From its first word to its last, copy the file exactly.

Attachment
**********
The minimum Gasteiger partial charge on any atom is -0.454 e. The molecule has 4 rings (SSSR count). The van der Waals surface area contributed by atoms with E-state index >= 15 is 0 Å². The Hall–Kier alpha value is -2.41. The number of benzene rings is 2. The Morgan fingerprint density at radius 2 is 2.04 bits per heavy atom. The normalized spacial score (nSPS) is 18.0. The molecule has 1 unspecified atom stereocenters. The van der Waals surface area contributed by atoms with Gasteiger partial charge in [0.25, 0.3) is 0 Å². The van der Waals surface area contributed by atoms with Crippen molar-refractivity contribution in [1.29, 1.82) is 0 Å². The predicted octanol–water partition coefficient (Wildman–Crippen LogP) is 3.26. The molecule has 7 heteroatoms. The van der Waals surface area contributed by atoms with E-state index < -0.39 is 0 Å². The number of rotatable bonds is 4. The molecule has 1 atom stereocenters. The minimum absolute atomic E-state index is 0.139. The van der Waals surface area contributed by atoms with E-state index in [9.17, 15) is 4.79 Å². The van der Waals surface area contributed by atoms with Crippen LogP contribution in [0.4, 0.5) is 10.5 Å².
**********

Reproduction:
The minimum Gasteiger partial charge on any atom is -0.454 e. The molecule has 4 rings (SSSR count). The van der Waals surface area contributed by atoms with E-state index >= 15 is 0 Å². The Hall–Kier alpha value is -2.41. The number of benzene rings is 2. The Morgan fingerprint density at radius 2 is 2.04 bits per heavy atom. The normalized spacial score (nSPS) is 18.0. The molecule has 1 unspecified atom stereocenters. The van der Waals surface area contributed by atoms with Gasteiger partial charge in [0.25, 0.3) is 0 Å². The van der Waals surface area contributed by atoms with Crippen molar-refractivity contribution in [1.29, 1.82) is 0 Å². The predicted octanol–water partition coefficient (Wildman–Crippen LogP) is 3.26. The molecule has 7 heteroatoms. The van der Waals surface area contributed by atoms with E-state index < -0.39 is 0 Å². The number of rotatable bonds is 4. The molecule has 1 atom stereocenters. The minimum absolute atomic E-state index is 0.139. The van der Waals surface area contributed by atoms with E-state index in [9.17, 15) is 4.79 Å². The van der Waals surface area contributed by atoms with Crippen LogP contribution in [0.4, 0.5) is 10.5 Å².